Head and neck cancer can be a life-altering diagnosis. It can cause significant changes in functions of daily living that we commonly take for granted, such as speech and swallowing. Surgery is integral to treating these cancers, but it can profoundly impact these functions.
Our experts specialize in reconstructing areas of the head and neck that are afflicted with cancer in order to provide both normal appearance and optimal function. We work closely with cancer surgeons before and during surgery to best design the ideal reconstructive option for each individual patient. Whether it’s recreating the tongue with skin from the forearm, rebuilding the jaw with leg bone or reconstructing the throat with tissue from the thigh, we tailor the surgical approach to the needs of each individual patient.
After treatment is completed, we work to refine the reconstructions to optimize the patient’s function and achieve the best external appearance possible. This is done in collaboration with a team of experts, including:
- Radiation and medical oncologists to optimize cancer management and thus maximize the chance or cure.
- Speech and language pathologists who specialize in functional restoration following head and neck cancer treatment.
- Physical therapists specializing in neck and shoulder function and facial movement restoration.
- Prosthodontists who are experts in dental and facial prosthetic rehabilitation.
- Psychologists who help patients navigate these life-altering functional changes.
Through this team-based approach, we approach each patient individually. This allows us to achieve the best results possible so that impacts to speech and swallowing are minimal.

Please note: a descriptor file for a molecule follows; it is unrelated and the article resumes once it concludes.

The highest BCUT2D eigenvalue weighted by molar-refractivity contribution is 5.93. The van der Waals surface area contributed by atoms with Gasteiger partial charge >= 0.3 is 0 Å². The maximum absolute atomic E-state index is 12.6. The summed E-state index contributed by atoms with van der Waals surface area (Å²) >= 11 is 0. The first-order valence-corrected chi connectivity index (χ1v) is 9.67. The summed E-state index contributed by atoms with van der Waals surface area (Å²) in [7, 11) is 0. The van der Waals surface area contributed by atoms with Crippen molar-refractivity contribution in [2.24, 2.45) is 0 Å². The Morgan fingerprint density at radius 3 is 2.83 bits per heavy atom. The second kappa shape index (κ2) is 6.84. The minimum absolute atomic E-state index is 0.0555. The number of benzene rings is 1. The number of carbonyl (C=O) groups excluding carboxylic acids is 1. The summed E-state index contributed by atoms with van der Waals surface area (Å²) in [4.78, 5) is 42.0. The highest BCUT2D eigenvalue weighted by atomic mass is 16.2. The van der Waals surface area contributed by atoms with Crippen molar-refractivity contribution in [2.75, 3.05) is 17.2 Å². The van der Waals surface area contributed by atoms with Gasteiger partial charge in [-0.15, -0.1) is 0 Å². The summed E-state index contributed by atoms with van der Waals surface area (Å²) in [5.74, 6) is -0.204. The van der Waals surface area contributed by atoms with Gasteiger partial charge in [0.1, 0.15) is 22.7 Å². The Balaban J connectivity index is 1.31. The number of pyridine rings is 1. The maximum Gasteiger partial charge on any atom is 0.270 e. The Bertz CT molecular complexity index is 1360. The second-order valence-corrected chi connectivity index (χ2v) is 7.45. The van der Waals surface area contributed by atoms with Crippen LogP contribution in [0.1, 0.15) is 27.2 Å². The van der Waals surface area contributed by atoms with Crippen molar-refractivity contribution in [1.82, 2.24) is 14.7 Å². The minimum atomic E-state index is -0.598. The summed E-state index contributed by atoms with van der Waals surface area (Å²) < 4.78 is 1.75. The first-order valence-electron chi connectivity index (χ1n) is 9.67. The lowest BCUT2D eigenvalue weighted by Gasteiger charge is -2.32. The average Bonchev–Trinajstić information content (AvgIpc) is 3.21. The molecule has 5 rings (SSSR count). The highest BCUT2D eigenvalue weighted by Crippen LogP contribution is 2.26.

After treatment is completed and cancer is controlled, unfortunate late effects such as osteoradionecrosis (ORN) — jaw bone destruction due to long term effects of radiation — may occur. Surgeons in our center are particularly expert at managing all degrees of ORN, whether it be bone replacement with free flap surgery or employing novel techniques to arrest progression of moderate disease.
Head and Neck Oncologic Surgeons
Conditions and Treatments
- Dysphagia after cancer treatment
- Laryngeal cancer
- Oral cavity cancer
- Osteoradionecrosis (ORN)
- Nasal and septal cancer
- Nasal reconstruction
- Recurrent cancer
- Speech dysfunction after cancer treatment
- Tongue reconstruction
Reconstruction following parotid gland surgery
The management of parotid tumors is primarily surgical. This involves removal of part or all of the affected parotid gland (one of the major salivary glands). Some parotid tumors may also involve the facial nerve, the nerve responsible for movement of the face.
Without reconstruction following removal of the tumor, patients may, in some instances, be left with disfiguring facial asymmetry. Furthermore, if the tumor involves the facial nerve, patients may suffer from a postoperative facial paralysis.
Our surgeons offer comprehensive management of parotid tumors. This often entails a two-team approach between our cancer and reconstructive surgeons. Through a variety of techniques, our methods minimize potential scarring, facial contour deformities, and facial nerve paralysis.
Our reconstructive approach is tailored to the needs of each individual patient and our team of specialists will collaborate to optimize the outcome and results.
Make an Appointment
Cleveland Clinic Center for Facial Reconstruction and Facial Nerve Disorders offers consultations at Cleveland Clinic's main campus.
Email: [email protected]
After you call to arrange an initial appointment with our team, one of our providers will reach out to you to perform a pre-visit intake. Please make arrangements to have copies of prior imaging, imaging reports, operative notes, laboratory studies, pathology reports, and consult notes available that you would like us to review prior to your appointment.
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